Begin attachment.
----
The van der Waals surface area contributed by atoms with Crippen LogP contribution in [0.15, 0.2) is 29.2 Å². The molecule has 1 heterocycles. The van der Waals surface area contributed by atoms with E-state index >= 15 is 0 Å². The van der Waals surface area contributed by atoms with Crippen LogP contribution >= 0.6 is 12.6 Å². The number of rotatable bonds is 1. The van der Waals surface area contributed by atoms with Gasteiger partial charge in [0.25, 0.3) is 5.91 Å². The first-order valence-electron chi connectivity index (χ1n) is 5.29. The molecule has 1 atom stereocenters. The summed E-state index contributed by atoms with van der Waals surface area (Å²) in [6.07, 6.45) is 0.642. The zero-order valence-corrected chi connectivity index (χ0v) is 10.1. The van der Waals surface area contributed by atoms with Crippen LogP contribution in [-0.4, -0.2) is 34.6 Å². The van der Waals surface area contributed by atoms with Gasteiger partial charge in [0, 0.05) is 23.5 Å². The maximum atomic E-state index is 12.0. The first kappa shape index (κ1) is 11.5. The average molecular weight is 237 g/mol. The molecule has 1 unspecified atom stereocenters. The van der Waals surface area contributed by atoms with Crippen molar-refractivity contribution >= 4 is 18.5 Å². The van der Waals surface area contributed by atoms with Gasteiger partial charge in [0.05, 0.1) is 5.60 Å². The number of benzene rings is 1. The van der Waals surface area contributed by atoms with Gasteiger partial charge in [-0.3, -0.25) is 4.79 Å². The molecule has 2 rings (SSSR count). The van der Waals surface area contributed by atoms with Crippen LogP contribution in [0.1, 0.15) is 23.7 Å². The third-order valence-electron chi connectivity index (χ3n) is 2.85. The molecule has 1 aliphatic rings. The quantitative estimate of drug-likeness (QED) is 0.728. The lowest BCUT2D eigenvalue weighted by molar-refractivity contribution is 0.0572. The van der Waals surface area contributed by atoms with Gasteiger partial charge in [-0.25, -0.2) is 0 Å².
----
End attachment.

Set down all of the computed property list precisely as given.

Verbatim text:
The van der Waals surface area contributed by atoms with Crippen LogP contribution in [0.15, 0.2) is 29.2 Å². The molecule has 1 heterocycles. The van der Waals surface area contributed by atoms with E-state index >= 15 is 0 Å². The van der Waals surface area contributed by atoms with Crippen LogP contribution >= 0.6 is 12.6 Å². The number of rotatable bonds is 1. The van der Waals surface area contributed by atoms with Gasteiger partial charge in [0.25, 0.3) is 5.91 Å². The first-order valence-electron chi connectivity index (χ1n) is 5.29. The molecule has 1 atom stereocenters. The summed E-state index contributed by atoms with van der Waals surface area (Å²) in [6.07, 6.45) is 0.642. The zero-order valence-corrected chi connectivity index (χ0v) is 10.1. The van der Waals surface area contributed by atoms with Crippen LogP contribution in [-0.4, -0.2) is 34.6 Å². The van der Waals surface area contributed by atoms with Gasteiger partial charge in [0, 0.05) is 23.5 Å². The maximum atomic E-state index is 12.0. The first kappa shape index (κ1) is 11.5. The average molecular weight is 237 g/mol. The molecule has 1 unspecified atom stereocenters. The van der Waals surface area contributed by atoms with Crippen molar-refractivity contribution >= 4 is 18.5 Å². The van der Waals surface area contributed by atoms with Gasteiger partial charge in [0.05, 0.1) is 5.60 Å². The number of benzene rings is 1. The van der Waals surface area contributed by atoms with Gasteiger partial charge in [-0.3, -0.25) is 4.79 Å². The molecule has 2 rings (SSSR count). The van der Waals surface area contributed by atoms with Crippen LogP contribution in [0.1, 0.15) is 23.7 Å². The third-order valence-electron chi connectivity index (χ3n) is 2.85. The molecule has 1 aliphatic rings. The quantitative estimate of drug-likeness (QED) is 0.728. The lowest BCUT2D eigenvalue weighted by molar-refractivity contribution is 0.0572. The van der Waals surface area contributed by atoms with Gasteiger partial charge in [-0.25, -0.2) is 0 Å².